‘Bionic’ devices that produce functional hand and arm movement through electrical stimulation have been fitted to the arm of a stroke patient at the University of Southampton.
Similar devices have been implanted in patients’ arms or shoulders in the US, Canada and Japan, but this is the first time that the operation has taken place in the UK to achieve a coordinated hand and arm movement.
The fitting of the device is the latest stage in a long-term experimental research study by the University of Southampton in partnership with the Alfred Mann Foundation (AMF), a non-profit medical research organisation in the US.
The study is exploring the feasibility of using radio frequency microstimulator (AMF RF microstimulator) electrical stimulation devices to improve motor recovery and re-learning of arm and hand function following stroke.
The cylindrical microstimulators measure 1.7 centimetres long and 2.4 millimetres in diameter. They can be injected into the body through a small incision and are implanted next to a nerve or adjacent to a muscle at the motor point near to where the nerve attaches. Once implanted, the microstimulators receive power and stimulation commands via a link from a radio frequency coil fitted to the arm, which is in turn connected to a control unit.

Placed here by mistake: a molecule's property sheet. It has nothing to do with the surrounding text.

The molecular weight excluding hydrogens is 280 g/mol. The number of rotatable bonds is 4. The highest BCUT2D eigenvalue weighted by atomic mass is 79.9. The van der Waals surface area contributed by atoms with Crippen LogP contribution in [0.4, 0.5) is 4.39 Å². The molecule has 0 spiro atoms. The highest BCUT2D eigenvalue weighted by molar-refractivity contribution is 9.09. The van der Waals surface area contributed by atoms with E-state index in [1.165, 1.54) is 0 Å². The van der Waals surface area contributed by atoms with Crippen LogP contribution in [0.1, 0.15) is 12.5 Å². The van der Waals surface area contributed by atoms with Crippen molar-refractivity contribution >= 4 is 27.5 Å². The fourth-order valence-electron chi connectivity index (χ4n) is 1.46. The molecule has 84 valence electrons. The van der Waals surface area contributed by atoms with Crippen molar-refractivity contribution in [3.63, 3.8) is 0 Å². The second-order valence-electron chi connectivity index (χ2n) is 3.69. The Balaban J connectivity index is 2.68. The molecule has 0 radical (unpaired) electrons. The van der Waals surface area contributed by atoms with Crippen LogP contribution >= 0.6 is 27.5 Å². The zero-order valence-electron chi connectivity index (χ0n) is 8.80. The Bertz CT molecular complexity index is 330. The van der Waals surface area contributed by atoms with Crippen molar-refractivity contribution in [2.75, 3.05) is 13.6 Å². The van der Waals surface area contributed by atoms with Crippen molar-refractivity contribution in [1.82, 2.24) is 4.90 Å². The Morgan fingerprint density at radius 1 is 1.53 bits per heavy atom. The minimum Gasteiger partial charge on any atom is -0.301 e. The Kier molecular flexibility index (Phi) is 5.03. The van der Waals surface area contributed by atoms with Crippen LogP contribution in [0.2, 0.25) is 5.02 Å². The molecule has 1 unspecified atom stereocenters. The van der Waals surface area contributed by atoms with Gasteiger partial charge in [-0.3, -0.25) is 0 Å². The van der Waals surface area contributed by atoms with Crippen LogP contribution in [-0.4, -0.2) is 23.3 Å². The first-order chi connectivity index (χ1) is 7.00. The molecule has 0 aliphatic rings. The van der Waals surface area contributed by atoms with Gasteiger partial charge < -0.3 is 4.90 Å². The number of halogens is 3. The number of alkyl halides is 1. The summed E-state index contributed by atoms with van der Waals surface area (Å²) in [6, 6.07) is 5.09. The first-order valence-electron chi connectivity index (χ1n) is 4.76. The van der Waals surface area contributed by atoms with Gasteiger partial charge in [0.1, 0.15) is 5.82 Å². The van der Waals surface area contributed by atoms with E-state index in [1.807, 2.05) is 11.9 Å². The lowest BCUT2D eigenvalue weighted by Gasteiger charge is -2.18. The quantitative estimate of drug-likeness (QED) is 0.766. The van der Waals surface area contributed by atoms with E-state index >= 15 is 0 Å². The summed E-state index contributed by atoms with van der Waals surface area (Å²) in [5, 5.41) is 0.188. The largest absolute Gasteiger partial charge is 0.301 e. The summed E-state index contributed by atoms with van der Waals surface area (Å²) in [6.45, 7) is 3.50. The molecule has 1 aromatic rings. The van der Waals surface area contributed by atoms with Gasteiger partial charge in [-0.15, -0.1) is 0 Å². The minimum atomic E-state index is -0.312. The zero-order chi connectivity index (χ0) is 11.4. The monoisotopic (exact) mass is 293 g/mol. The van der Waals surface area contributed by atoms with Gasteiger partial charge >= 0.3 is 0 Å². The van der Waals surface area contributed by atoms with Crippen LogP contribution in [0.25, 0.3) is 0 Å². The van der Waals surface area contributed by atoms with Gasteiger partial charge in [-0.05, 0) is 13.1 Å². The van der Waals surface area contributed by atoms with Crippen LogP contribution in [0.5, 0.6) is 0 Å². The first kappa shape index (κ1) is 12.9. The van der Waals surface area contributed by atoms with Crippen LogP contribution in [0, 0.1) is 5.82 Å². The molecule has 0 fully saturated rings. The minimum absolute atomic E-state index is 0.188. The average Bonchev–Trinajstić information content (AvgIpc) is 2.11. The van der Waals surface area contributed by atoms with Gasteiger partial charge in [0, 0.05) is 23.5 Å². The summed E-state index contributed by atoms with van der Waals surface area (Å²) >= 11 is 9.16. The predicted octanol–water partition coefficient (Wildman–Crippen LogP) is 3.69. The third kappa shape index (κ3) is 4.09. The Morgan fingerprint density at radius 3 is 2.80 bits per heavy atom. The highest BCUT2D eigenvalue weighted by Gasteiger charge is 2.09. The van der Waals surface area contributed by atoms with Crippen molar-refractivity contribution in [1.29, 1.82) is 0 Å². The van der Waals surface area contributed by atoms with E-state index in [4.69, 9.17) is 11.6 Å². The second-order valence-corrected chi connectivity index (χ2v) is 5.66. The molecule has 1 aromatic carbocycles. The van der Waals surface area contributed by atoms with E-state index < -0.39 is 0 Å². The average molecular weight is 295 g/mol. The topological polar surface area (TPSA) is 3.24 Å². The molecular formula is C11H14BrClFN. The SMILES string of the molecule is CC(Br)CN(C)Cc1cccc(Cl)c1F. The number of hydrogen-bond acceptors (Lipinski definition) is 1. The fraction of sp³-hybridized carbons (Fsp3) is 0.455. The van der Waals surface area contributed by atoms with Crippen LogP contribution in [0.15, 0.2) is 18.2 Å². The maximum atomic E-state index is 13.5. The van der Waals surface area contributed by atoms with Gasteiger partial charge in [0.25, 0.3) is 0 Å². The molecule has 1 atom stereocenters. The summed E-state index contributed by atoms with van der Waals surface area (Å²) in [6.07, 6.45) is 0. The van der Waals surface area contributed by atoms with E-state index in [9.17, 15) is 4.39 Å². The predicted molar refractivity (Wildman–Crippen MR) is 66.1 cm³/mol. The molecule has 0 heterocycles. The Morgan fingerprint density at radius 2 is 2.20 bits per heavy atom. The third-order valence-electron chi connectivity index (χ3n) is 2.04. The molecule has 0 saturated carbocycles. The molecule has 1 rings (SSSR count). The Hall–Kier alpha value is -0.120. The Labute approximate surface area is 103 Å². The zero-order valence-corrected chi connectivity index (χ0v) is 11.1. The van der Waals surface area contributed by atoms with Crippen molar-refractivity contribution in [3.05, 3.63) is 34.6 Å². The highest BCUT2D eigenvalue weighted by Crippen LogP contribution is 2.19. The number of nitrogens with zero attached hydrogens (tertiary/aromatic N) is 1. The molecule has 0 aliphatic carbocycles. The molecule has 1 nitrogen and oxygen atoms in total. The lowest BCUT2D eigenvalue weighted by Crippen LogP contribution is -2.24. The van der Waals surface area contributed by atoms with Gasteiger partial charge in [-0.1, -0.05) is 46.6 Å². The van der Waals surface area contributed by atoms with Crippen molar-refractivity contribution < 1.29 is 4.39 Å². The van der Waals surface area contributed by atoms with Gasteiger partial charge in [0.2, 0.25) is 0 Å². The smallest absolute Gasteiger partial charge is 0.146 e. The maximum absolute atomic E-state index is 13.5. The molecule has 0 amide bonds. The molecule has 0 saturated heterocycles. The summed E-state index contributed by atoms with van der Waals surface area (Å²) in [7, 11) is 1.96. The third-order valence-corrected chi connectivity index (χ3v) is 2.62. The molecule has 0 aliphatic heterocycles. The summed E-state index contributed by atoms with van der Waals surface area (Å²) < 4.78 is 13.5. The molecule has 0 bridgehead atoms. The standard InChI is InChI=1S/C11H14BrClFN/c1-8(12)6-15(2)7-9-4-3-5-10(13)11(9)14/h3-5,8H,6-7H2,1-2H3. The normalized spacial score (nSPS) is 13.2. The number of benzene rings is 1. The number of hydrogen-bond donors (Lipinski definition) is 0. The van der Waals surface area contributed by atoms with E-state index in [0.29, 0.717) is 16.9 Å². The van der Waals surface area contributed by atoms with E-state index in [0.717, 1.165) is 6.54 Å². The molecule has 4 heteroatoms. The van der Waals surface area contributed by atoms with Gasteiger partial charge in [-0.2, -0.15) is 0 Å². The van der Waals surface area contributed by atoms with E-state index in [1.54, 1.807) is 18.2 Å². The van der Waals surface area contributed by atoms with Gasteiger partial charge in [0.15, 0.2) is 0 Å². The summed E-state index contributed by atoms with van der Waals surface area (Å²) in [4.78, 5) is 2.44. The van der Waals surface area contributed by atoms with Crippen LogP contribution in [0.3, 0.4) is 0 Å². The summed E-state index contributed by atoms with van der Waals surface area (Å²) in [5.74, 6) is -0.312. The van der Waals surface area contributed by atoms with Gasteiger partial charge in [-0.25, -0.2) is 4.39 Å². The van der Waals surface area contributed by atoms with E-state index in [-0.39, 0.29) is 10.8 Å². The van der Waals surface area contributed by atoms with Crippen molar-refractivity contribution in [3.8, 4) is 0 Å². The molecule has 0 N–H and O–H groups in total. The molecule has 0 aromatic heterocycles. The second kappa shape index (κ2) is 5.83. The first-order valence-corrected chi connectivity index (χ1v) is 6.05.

When the AMF RF microstimulators are implanted into a patient’s arm, they provide electrical stimulation to both control and re-educate weak or paralysed muscles. The effect is to produce functional arm and hand movements in patients who have suffered damage to the central nervous system following a stroke.
At the end of April, five such AMF RF microstimulators were implanted close to the nerves supplying muscles in a female patient’s arm under local anaesthetic at Southampton General Hospital. Then, last week, she was fitted with a cuff which sends signals to the AMF RF microstimulators. The system will then be programmed to produce functional patterns of movement.